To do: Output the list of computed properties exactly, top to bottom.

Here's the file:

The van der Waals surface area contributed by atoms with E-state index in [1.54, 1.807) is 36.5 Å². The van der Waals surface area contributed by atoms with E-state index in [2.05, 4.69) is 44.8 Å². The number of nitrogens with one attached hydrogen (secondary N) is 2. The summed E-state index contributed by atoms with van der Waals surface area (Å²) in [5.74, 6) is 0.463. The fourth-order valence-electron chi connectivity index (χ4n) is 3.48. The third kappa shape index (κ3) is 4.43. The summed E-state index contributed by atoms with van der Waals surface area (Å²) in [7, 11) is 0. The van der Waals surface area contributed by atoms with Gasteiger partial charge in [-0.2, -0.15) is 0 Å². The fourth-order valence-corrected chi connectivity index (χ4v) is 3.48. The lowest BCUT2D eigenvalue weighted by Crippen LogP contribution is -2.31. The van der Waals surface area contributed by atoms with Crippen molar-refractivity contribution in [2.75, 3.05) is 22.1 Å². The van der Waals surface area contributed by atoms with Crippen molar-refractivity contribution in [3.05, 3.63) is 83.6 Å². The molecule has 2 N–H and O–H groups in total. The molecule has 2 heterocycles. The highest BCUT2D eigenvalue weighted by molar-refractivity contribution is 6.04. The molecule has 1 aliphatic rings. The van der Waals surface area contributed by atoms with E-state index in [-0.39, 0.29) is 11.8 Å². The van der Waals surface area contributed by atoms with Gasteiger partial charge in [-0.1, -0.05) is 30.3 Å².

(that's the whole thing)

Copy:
The van der Waals surface area contributed by atoms with E-state index in [1.54, 1.807) is 36.5 Å². The van der Waals surface area contributed by atoms with E-state index in [2.05, 4.69) is 44.8 Å². The number of nitrogens with one attached hydrogen (secondary N) is 2. The summed E-state index contributed by atoms with van der Waals surface area (Å²) in [5.74, 6) is 0.463. The fourth-order valence-electron chi connectivity index (χ4n) is 3.48. The third kappa shape index (κ3) is 4.43. The summed E-state index contributed by atoms with van der Waals surface area (Å²) in [7, 11) is 0. The van der Waals surface area contributed by atoms with Gasteiger partial charge in [-0.2, -0.15) is 0 Å². The fourth-order valence-corrected chi connectivity index (χ4v) is 3.48. The lowest BCUT2D eigenvalue weighted by Crippen LogP contribution is -2.31. The van der Waals surface area contributed by atoms with Crippen molar-refractivity contribution in [2.75, 3.05) is 22.1 Å². The van der Waals surface area contributed by atoms with Crippen molar-refractivity contribution in [3.05, 3.63) is 83.6 Å². The molecule has 2 N–H and O–H groups in total. The molecule has 2 heterocycles. The highest BCUT2D eigenvalue weighted by molar-refractivity contribution is 6.04. The molecule has 1 aliphatic rings. The van der Waals surface area contributed by atoms with E-state index in [-0.39, 0.29) is 11.8 Å². The van der Waals surface area contributed by atoms with Gasteiger partial charge in [-0.1, -0.05) is 30.3 Å².